Upskilling – it’s a word you’ll hear as often as “loadshedding” or “corruption”, and it’s just as important.
Both individuals and businesses need to be focussing on constant education or life-long learning.
There’s a subtle difference between three linked terms – skill, reskill and upskill.
When we talk about skills, we are referring to the attitudes and practical knowledge we need to do our job.
Reskilling implies providing new skills to enable someone to do a new job.
Upskilling is short-term training that supplements or updates skills you already have in your job.
In practical terms, upskilling means learning new skills on the job for the individual and, on a company level, it means providing those skills so the workforce can adjust to the ongoing dramatic changes caused by technology. As well as a learning-for-life mindset, we also all need to be flexible and willing to embrace new ways of working.
In the bigger picture, technological change means we need to look at education systems and find ways to make schools fit the needs of society better by producing future employees that are relevant to the workplace.
The big companies are already reacting to the skills gap. For example, last year Amazon announced the launch of its US$700 million “Upskilling 2025” to train 100 000 workers. The year before, telecommunications giant AT&T announced an investment of US$1 billion to retrain its workers. And there are many more business entities, both large and small, doing the same. If nothing else, this is because they will not survive if they don’t.
Whatever the reasoning, it’s good news for you and me – the workers.
Your starting point is to look within your own workplace. Most businesses realise the need for internal training programmes so their employees can do the jobs they need to do efficiently and effectively. Check with your boss or the human resources department on what in-house training programmes are on offer.
Some companies also offer free training sessions at weekends in things like coding that are open to everyone – not just employees. Universities and other learning institutions also run free programmes from time to time.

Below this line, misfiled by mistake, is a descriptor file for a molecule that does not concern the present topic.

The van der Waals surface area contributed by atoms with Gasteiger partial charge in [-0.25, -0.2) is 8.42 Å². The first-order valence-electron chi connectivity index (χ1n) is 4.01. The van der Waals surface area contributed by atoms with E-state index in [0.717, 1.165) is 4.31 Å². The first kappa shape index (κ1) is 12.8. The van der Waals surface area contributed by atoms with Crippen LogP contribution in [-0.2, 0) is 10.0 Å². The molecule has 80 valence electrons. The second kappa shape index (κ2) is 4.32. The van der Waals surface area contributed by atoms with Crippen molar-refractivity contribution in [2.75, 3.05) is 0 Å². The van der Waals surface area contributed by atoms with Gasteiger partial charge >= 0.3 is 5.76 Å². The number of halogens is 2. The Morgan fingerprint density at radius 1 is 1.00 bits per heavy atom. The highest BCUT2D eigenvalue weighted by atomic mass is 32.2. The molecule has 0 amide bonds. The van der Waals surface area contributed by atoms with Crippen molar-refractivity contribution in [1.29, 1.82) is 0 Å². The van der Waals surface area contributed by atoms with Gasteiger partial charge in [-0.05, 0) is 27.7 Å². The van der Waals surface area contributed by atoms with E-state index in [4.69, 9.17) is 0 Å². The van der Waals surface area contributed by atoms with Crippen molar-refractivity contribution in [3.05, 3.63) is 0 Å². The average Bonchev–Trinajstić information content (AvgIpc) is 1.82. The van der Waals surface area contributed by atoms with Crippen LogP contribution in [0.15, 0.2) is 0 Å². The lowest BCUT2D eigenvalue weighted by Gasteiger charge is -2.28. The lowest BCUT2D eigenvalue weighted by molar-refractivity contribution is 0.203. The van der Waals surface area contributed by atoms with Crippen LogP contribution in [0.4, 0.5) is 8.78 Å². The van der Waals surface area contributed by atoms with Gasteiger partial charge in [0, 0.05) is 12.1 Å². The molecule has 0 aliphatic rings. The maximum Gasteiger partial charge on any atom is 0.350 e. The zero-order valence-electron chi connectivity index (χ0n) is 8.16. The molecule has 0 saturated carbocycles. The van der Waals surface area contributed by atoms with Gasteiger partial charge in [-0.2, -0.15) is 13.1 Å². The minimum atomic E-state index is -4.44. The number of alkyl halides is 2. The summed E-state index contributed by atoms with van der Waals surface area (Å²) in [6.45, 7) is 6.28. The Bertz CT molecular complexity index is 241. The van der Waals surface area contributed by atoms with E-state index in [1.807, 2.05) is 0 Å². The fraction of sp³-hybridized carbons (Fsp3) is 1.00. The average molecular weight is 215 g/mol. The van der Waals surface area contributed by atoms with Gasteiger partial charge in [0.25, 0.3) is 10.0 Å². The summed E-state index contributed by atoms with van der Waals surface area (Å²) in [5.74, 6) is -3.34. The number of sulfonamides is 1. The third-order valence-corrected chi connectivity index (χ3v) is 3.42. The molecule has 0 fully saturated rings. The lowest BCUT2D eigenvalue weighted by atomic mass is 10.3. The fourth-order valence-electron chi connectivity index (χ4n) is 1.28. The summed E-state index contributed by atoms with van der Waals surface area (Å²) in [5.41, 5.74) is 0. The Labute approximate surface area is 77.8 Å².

Otherwise, there’s a host of courses online. Some are expensive but there are also many that are either free or come a very low cost.
A lot of training centres around digital skills, as this is where the gap usually lies. Job search engine Adzuna suggests the following two sites to boost your digital skills:
- Google Digital Garage offers free digital skills training. The Google tutorials cover a variety of subjects from your website to online marketing and more.
- Inspiring Digital Enterprise Award, known as iDEA, is an international programme that helps you develop digital, enterprise and employability skills. There are free courses in everything from coding to e-safety and virtual reality.
Other useful sites, according to careers guidance and study site educonnect.co.za, include:
- Future Learn
- Regenesy’s Business School: Free Business Education
As you’ll see when you begin your search, the internet is flooded with so-called free courses but you’ll need to read the conditions carefully.
Some may be genuinely free; others may require you to pay for certain things, such as downloading your certificate of completion.
Even if it is free, you don’t want to waste your time so make sure you know exactly what it is you want from your course. Focus on your specific needs before deciding.
Rather than engaging in many short courses to learn new skills, there may be better ways to boost your relevance to a company. For example, by tweaking your current skills rather than changing your focus altogether.
Not all courses are valuable to either you or your employer. It’s important to find out how widely your online training is recognised, so check if it’s accredited by an official educational body. If it’s not, search some more – you will find one that is.
Sources: adzuna.co.za, businessinsider.com, educonnect.co.za, forbes.com